By L.D. Salmanson, Co-Founder and CEO of Cherre
Did you ever sit and study the beaks of birds? (Yeah, me either.) But the beaks of the Darwin finches of the Galapagos Islands are truly fascinating.
In the arid landscape of the Galapagos, the medium ground finch stands out among the rocks and cacti. Its beak is a finely tuned instrument, perfectly adapted to crack open the hard, spiky seeds abundant on the islands.
This finch is one of a dozen species of Galapagos finches first discovered by the famous Charles Darwin in the 1830s.
Similar in many ways – body shape, size, breeding habits, etc. – these birds are completely separate species and don’t interbreed or interact. Each species evolved separately, with a beak uniquely adapted to its particular ecological niche.
The evolution of these finches reminds me a lot of real estate data: So many similarities, yet inherently incompatible and reflective of the evolution within a unique, siloed niche.
In this four-part series, I take a birds-eye view of the world of real estate data and technology that we inherited. Only after we understand the historical context can we identify opportunities to use technology to fundamentally shift how we invest, manage, and transact this global asset class called real estate.
It’s easy to look at a market at any single point of time and be critical. Things always look out of place if you ignore the unique past that led up to a specific moment in history.
It’s also very easy to look at said market at said point of time and think irreverently. “This makes no sense,” one might think. “I will change this reality,” one might imagine. However, it’s only through a deep understanding of the past that one can have meaningful reflections about the current reality, and what might be done to evolve into the reality we envisage.
Real Estate Technology, or PropTech as it’s often called, is no different. It’s easy to look at how siloed and incongruent real estate applications are, or how siloed and inaccurate data vendors have become, and rush to erroneous conclusions. One might think that it’s a result of bad management or methodologies on the vendor side, or lack of willingness to take risk or adapt on the operator side. While there are surely some cases where that’s true, by and large those assumptions would be ridiculously stupid.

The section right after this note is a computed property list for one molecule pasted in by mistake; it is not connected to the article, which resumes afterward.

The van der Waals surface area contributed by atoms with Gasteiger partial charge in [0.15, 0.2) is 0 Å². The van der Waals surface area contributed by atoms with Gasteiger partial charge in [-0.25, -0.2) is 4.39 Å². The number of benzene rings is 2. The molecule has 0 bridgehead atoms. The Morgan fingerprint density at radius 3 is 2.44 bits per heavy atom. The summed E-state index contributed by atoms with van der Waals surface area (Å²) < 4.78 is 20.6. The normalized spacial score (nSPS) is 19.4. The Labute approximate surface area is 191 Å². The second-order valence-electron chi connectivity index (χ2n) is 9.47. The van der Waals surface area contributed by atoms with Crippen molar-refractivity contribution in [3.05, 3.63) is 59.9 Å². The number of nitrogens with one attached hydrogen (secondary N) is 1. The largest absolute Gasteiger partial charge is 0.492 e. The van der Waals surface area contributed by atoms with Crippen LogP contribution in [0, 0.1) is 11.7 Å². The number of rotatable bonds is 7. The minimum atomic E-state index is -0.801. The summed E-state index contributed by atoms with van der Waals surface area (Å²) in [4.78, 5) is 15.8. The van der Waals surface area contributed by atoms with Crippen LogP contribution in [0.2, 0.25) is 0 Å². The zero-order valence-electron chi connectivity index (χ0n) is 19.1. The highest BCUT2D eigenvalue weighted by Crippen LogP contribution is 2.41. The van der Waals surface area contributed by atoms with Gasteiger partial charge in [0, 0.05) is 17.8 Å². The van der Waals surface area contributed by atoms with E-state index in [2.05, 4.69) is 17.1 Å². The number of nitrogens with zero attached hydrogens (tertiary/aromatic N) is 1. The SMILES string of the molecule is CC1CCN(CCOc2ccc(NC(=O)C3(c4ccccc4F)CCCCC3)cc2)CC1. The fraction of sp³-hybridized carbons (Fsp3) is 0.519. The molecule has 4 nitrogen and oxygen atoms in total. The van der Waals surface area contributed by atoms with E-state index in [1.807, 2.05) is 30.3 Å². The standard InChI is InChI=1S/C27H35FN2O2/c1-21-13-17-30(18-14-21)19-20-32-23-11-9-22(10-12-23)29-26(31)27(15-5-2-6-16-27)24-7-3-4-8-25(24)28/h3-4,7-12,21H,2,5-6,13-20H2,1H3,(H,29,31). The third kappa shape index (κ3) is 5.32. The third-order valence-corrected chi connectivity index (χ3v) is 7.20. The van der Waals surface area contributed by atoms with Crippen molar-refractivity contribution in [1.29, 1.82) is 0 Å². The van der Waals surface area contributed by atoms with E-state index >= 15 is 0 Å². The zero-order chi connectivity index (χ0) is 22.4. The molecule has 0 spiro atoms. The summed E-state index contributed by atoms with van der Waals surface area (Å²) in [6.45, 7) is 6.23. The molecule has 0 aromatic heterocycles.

Real estate, as an asset class, is the largest in the world – by far! Global Real Estate is a $300T+ asset class, and if you add in structured products, such as CMBS/RMBS and REITs from the Financial Instruments column, as well as infrastructure assets from Oil or Mining for example, it further exacerbates the difference. Real Estate as a category is massive. It’s so massive in fact that we can often confuse it to mean one thing.
Herein lies the beginning of our problem.
Real estate means many things. It’s so fragmented from a business standpoint that anything we think of downstream will surely be fragmented as well. Are we thinking about residential or commercial real estate? Are single-family homes residential? Always? Are we thinking about the United States or Europe? Which country or state? Debt or equity? Primary or secondary? Owner or operator? There are many more such questions that you can ask with numerous answers – same with regard to the opinions on such classifications.
Real estate means many things. It’s so fragmented from a business standpoint that anything we think of downstream will surely be fragmented as well.
Real estate is a complicated asset class. Moreover, we inherited this world – we didn’t create it. We live in a reality that already existed long before Cherre, and it’s not our role to judge the past – especially knowing very well that the future will surely judge us just as harshly.
No, the reality is that we arrived at this point of time for many good reasons, and it’s our role, collectively, to build a better future.
Not a perfect future, just a better one.